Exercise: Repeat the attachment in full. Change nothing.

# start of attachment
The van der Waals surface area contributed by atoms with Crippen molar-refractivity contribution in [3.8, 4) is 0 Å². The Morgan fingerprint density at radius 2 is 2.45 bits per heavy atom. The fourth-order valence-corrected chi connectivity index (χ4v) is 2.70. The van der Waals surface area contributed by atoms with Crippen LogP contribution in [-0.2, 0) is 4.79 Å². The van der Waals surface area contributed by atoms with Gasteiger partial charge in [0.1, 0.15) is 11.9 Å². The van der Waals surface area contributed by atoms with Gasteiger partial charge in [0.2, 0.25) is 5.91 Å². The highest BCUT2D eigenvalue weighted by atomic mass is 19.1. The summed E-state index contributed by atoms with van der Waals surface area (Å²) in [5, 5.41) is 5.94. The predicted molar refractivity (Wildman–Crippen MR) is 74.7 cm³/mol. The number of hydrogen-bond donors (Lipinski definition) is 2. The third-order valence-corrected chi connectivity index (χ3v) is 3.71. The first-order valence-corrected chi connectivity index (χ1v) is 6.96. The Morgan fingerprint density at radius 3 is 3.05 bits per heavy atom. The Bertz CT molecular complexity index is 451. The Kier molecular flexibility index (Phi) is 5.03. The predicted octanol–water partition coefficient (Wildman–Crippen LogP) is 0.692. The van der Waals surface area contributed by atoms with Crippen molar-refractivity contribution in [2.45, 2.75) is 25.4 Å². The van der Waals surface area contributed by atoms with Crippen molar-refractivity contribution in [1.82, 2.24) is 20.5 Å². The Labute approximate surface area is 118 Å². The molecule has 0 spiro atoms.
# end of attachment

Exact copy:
The van der Waals surface area contributed by atoms with Crippen molar-refractivity contribution in [3.8, 4) is 0 Å². The Morgan fingerprint density at radius 2 is 2.45 bits per heavy atom. The fourth-order valence-corrected chi connectivity index (χ4v) is 2.70. The van der Waals surface area contributed by atoms with Crippen LogP contribution in [-0.2, 0) is 4.79 Å². The van der Waals surface area contributed by atoms with Gasteiger partial charge in [0.1, 0.15) is 11.9 Å². The van der Waals surface area contributed by atoms with Gasteiger partial charge in [0.2, 0.25) is 5.91 Å². The highest BCUT2D eigenvalue weighted by atomic mass is 19.1. The summed E-state index contributed by atoms with van der Waals surface area (Å²) in [5, 5.41) is 5.94. The predicted molar refractivity (Wildman–Crippen MR) is 74.7 cm³/mol. The number of hydrogen-bond donors (Lipinski definition) is 2. The third-order valence-corrected chi connectivity index (χ3v) is 3.71. The first-order valence-corrected chi connectivity index (χ1v) is 6.96. The Morgan fingerprint density at radius 3 is 3.05 bits per heavy atom. The Bertz CT molecular complexity index is 451. The Kier molecular flexibility index (Phi) is 5.03. The predicted octanol–water partition coefficient (Wildman–Crippen LogP) is 0.692. The van der Waals surface area contributed by atoms with Crippen molar-refractivity contribution in [2.45, 2.75) is 25.4 Å². The van der Waals surface area contributed by atoms with Crippen molar-refractivity contribution in [1.82, 2.24) is 20.5 Å². The Labute approximate surface area is 118 Å². The molecule has 0 spiro atoms.